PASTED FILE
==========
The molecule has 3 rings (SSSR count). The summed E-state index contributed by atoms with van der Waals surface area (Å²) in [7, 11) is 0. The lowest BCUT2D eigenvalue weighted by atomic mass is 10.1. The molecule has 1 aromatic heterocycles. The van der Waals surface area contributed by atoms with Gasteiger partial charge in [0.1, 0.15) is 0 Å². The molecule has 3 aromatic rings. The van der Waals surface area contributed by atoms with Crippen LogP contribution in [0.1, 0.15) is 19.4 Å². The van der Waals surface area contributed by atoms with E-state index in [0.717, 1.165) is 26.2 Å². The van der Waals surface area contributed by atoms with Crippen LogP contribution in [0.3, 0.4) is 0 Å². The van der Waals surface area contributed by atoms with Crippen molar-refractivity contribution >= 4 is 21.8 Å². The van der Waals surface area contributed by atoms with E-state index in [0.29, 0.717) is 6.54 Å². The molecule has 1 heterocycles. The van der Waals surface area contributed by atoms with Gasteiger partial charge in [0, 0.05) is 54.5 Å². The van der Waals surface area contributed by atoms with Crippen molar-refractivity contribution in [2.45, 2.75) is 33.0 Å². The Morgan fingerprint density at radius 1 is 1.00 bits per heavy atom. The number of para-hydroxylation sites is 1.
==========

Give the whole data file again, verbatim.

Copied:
The molecule has 3 rings (SSSR count). The summed E-state index contributed by atoms with van der Waals surface area (Å²) in [7, 11) is 0. The lowest BCUT2D eigenvalue weighted by atomic mass is 10.1. The molecule has 1 aromatic heterocycles. The van der Waals surface area contributed by atoms with Gasteiger partial charge in [0.1, 0.15) is 0 Å². The molecule has 3 aromatic rings. The van der Waals surface area contributed by atoms with Crippen LogP contribution in [0.1, 0.15) is 19.4 Å². The van der Waals surface area contributed by atoms with E-state index in [0.717, 1.165) is 26.2 Å². The van der Waals surface area contributed by atoms with Crippen LogP contribution in [0.3, 0.4) is 0 Å². The van der Waals surface area contributed by atoms with Crippen molar-refractivity contribution >= 4 is 21.8 Å². The van der Waals surface area contributed by atoms with E-state index in [0.29, 0.717) is 6.54 Å². The molecule has 1 heterocycles. The van der Waals surface area contributed by atoms with Gasteiger partial charge in [0, 0.05) is 54.5 Å². The van der Waals surface area contributed by atoms with Crippen molar-refractivity contribution in [2.45, 2.75) is 33.0 Å². The Morgan fingerprint density at radius 1 is 1.00 bits per heavy atom. The number of para-hydroxylation sites is 1.